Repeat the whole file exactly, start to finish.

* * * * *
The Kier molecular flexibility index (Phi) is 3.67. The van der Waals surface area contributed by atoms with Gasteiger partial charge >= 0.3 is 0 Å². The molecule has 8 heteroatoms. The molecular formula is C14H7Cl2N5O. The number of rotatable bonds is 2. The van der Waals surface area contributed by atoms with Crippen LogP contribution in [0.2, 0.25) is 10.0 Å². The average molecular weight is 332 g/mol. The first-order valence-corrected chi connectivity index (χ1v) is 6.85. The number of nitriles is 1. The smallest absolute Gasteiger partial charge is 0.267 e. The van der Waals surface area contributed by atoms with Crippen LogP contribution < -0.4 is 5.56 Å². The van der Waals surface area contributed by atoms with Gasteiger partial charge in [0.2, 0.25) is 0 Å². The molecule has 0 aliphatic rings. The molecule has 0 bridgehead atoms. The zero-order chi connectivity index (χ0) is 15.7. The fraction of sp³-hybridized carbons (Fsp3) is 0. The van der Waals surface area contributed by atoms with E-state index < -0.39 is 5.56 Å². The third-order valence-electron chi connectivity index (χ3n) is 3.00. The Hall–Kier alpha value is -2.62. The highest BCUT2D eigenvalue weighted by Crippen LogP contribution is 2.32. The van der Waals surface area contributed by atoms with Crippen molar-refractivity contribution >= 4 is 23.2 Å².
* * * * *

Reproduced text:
The Kier molecular flexibility index (Phi) is 3.67. The van der Waals surface area contributed by atoms with Gasteiger partial charge >= 0.3 is 0 Å². The molecule has 8 heteroatoms. The molecular formula is C14H7Cl2N5O. The number of rotatable bonds is 2. The van der Waals surface area contributed by atoms with Crippen LogP contribution in [0.2, 0.25) is 10.0 Å². The average molecular weight is 332 g/mol. The first-order valence-corrected chi connectivity index (χ1v) is 6.85. The number of nitriles is 1. The smallest absolute Gasteiger partial charge is 0.267 e. The van der Waals surface area contributed by atoms with Crippen LogP contribution < -0.4 is 5.56 Å². The van der Waals surface area contributed by atoms with Gasteiger partial charge in [0.2, 0.25) is 0 Å². The molecule has 0 aliphatic rings. The molecule has 0 bridgehead atoms. The zero-order chi connectivity index (χ0) is 15.7. The fraction of sp³-hybridized carbons (Fsp3) is 0. The van der Waals surface area contributed by atoms with E-state index < -0.39 is 5.56 Å². The third-order valence-electron chi connectivity index (χ3n) is 3.00. The Hall–Kier alpha value is -2.62. The highest BCUT2D eigenvalue weighted by Crippen LogP contribution is 2.32. The van der Waals surface area contributed by atoms with Crippen molar-refractivity contribution >= 4 is 23.2 Å².